Photograph of the temple complex taken in 1914 - Cornell University Library Temple Complex at Karnak.jpg
Photograph of the temple complex taken in 1914 - Cornell University Library

The first drawing of Karnak is found in Paul Lucas' travel account of 1704, (Voyage du Sieur Paul Lucas au Levant). It is rather inaccurate, and can be quite confusing to modern eyes. Lucas travelled in Egypt during 1699–1703. The drawing shows a mixture of the Precinct of Amun-Re and the Precinct of Montu, based on a complex confined by the three huge Ptolemaic gateways of Ptolemy III Euergetes / Ptolemy IV Philopator, and the massive 113 m long, 43 m high and 15 m thick, First Pylon of the Precinct of Amun-Re.

Karnak was visited and described in succession by Claude Sicard and his travel companion Pierre Laurent Pincia (1718 and 1720–21), Granger (1731), Frederick Louis Norden (1737–38), Richard Pococke (1738), James Bruce (1769), Charles-Nicolas-Sigisbert Sonnini de Manoncourt (1777), William George Browne (1792–93), and finally by a number of scientists of the Napoleon expedition, including Vivant Denon, during 1798–1799. Claude-Étienne Savary describes the complex in rather great detail in his work of 1785; especially in light of the fact that it is a fictional account of a pretend journey to Upper Egypt, composed out of information from other travellers. Savary did visit Lower Egypt in 1777–78, and published a work about that too.

Main parts

Precinct of Amun-Re

This is the largest of the precincts of the temple complex, and is dedicated to Amun-Re, the chief deity of the Theban Triad. There are several colossal statues, including the figure of Pinedjem I which is 10.5 metres (34 ft) tall. The sandstone for this temple, including all of the columns, was transported from Gebel Silsila 100 miles (161 km) south on the Nile river. [8] It also has one of the largest obelisks, weighing 328 tonnes and standing 29 metres (95 ft) tall. [9] [10]

Karnakpanorama.jpg
Panoramic view of the great hypostyle hall in the Precinct of Amun Re
Karnakfrieze1.jpg
Panorama of a frieze in the Precinct of Amun Re
Temple-Karnak.jpg

Precinct of Mut

Map of Karnak, showing major temple complexes and sacred crescent lake of Mut Karnak Temple Map.jpg
Map of Karnak, showing major temple complexes and sacred crescent lake of Mut

Located to the south of the newer Amen-Re complex, this precinct was dedicated to the mother goddess, Mut, who became identified as the wife of Amun-Re in the Eighteenth Dynasty Theban Triad. It has several smaller temples associated with it and has its own sacred lake, constructed in a crescent shape. This temple has been ravaged, many portions having been used in other structures. Following excavation and restoration works by the Johns Hopkins University team, led by Betsy Bryan (see below) the Precinct of Mut has been opened to the public. Six hundred black granite statues were found in the courtyard to her temple. It may be the oldest portion of the site.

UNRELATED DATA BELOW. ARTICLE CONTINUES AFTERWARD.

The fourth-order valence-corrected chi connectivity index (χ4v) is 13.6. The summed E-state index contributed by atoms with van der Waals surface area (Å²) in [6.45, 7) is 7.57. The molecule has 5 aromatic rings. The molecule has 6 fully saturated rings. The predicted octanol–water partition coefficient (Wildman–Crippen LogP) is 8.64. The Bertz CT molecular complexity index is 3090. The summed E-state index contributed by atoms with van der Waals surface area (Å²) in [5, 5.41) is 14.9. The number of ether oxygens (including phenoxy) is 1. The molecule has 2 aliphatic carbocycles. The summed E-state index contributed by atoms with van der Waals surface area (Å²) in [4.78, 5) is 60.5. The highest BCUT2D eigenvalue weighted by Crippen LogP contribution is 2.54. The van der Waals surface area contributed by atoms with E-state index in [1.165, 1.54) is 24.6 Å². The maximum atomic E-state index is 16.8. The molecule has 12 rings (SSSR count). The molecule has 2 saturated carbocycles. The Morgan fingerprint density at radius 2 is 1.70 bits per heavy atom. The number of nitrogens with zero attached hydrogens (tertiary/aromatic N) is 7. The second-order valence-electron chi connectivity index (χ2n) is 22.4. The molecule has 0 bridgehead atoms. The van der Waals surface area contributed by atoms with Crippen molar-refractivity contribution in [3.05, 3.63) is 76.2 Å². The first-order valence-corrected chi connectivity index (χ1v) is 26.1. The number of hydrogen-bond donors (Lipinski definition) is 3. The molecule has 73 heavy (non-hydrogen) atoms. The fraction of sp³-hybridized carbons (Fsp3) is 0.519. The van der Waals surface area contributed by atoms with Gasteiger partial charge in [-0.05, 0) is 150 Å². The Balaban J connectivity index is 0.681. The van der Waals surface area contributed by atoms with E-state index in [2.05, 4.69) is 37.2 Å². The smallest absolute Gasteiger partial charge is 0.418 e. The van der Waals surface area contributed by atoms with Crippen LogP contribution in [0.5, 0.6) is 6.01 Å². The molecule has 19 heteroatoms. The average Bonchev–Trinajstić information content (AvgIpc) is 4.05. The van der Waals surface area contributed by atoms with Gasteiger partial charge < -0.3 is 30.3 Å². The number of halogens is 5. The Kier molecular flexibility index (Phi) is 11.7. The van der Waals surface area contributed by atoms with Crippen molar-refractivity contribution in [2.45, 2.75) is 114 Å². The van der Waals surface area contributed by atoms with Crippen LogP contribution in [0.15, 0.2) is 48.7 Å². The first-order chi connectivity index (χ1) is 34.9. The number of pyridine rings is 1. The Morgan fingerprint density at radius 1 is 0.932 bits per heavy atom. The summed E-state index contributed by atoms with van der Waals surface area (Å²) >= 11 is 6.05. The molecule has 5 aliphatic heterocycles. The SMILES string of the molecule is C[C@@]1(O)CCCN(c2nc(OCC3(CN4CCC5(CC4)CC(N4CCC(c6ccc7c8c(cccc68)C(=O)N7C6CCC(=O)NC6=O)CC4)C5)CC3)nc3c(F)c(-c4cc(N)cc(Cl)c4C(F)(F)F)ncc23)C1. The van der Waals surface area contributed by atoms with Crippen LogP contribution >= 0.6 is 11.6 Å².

In 2006 Betsy Bryan presented her findings about one festival that included apparent intentional overindulgence in alcohol. [11] Participation in the festival was great, including the priestesses and the population. Historical records of tens of thousands attending the festival exist. These findings were made in the temple of Mut because when Thebes rose to greater prominence, Mut absorbed the warrior goddesses, Sekhmet and Bast, as some of her aspects. First, Mut became Mut-Wadjet-Bast, then Mut-Sekhmet-Bast (Wadjet having merged into Bast), then Mut also assimilated Menhit, another lioness goddess, and her adopted son's wife, becoming Mut-Sekhmet-Bast-Menhit, and finally becoming Mut-Nekhbet.

Temple excavations at Luxor discovered a "porch of drunkenness" built onto the temple by the pharaoh Hatshepsut, during the height of her twenty-year reign. In a later myth developed around the annual drunken Sekhmet festival, Ra, by then the sun god of Upper Egypt, created her from a fiery eye gained from his mother, to destroy mortals who conspired against him (Lower Egypt). In the myth, Sekhmet's blood-lust was not quelled at the end of battle and led to her destroying almost all of humanity, so Ra had tricked her by turning the Nile as red as blood (the Nile turns red every year when filled with silt during inundation) so that Sekhmet would drink it. The trick, however, was that the red liquid was not blood, but beer mixed with pomegranate juice so that it resembled blood, making her so drunk that she gave up slaughter and became an aspect of the gentle Hathor. The complex interweaving of deities occurred over the thousands of years of the culture.

Precinct of Montu

This portion of the site is dedicated to the son of Mut and Amun-Re, Montu, the war-god of the Theban Triad. It is located to the north of the Amun-Re complex and is much smaller in size. It is not open to the public.

Temple of Amenhotep IV (deliberately dismantled)